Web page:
Be Optimistic, It’s Good For Your Health

You would think that getting over excited, jumping up and down and cheering wildly may be bad for your heart but a French study of cardiovascular mortality in 1988 found that on July 12, when France beat Brazil in the finals of the Soccer World Cup less French men died of cardiovascular disease that day. The rate of cardiovascular death was higher for men on the other days between July 7 and July 17, yet French women died at the same rate on all the days. Doctors don’t know why fatal heart attacks declined on that day but studies evaluating the role of optimism on health may provide a clue.

As an Aged Care Placement Specialist I spend a lot of time with elderly clients and find studies regarding the effect of optimism on longevity of particular interest.  Scientists from Harvard and Boston University evaluated 1,306 men with an average age of 61 on each volunteer’s optimistic or pessimistic explanatory style, blood pressure, cholesterol, obesity, alcohol use, smoking and family history of heart disease. None of these men had been diagnosed with coronary artery disease at the beginning of the study. The Scientists found over the next 10 years that the most pessimistic men were more than twice as likely to develop heart disease than the most optimistic men, after taking other risk factors into account.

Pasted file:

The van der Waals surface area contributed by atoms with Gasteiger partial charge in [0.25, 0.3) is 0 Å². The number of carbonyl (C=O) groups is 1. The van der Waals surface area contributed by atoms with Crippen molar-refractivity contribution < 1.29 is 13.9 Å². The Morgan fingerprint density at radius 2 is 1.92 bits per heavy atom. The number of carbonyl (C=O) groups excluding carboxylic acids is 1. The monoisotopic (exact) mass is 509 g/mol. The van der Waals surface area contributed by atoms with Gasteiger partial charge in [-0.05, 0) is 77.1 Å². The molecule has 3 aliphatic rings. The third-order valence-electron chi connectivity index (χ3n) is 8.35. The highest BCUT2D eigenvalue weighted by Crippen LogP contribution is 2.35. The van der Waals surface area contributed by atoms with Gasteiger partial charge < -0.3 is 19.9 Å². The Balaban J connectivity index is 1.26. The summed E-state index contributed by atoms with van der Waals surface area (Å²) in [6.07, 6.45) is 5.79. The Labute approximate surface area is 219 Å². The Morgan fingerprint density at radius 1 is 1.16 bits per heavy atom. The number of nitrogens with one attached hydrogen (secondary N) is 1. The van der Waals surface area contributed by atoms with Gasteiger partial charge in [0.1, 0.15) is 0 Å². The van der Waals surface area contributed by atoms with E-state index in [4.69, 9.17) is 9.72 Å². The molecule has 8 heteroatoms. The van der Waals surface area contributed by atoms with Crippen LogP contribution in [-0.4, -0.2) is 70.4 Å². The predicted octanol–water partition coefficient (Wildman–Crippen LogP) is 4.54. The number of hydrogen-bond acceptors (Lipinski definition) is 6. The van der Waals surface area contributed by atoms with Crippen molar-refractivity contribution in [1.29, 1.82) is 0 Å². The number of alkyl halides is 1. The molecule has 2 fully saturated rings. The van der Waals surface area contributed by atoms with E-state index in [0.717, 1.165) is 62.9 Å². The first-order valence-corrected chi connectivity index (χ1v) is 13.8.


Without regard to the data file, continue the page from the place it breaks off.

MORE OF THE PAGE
Another study of 309 middle-aged patients scheduled to undergo coronary artery bypass surgery showed that the optimists were half as likely to require re-hospitalisation as the pessimists. Each patient had a psychological evaluation designed to measure optimism, depression, neuroticism, and self-esteem in addition to a complete pre-operative physical exam. Then they were tracked for six months following their surgery. In another, similar study of 298 angioplasty patients results showed that the optimists once again were better off. Patients were tracked over a six month period and it was found that the pessimists were three times more likely than the optimists to have heart attacks, require repeat angioplasties or bypass operations.

Longitudinal studies of large numbers are the golden standard for research and a U.S. study of 6,959 students who took a comprehensive personality test when they entered a University in the mid-1960s showed that the pessimistic students suffered a 42% higher rate of death than the most optimistic over a 40 year period. The causes of death varied with cancer being the most common.

With that I recommend a good belly laugh, a bright outlook and enjoy your weekend!

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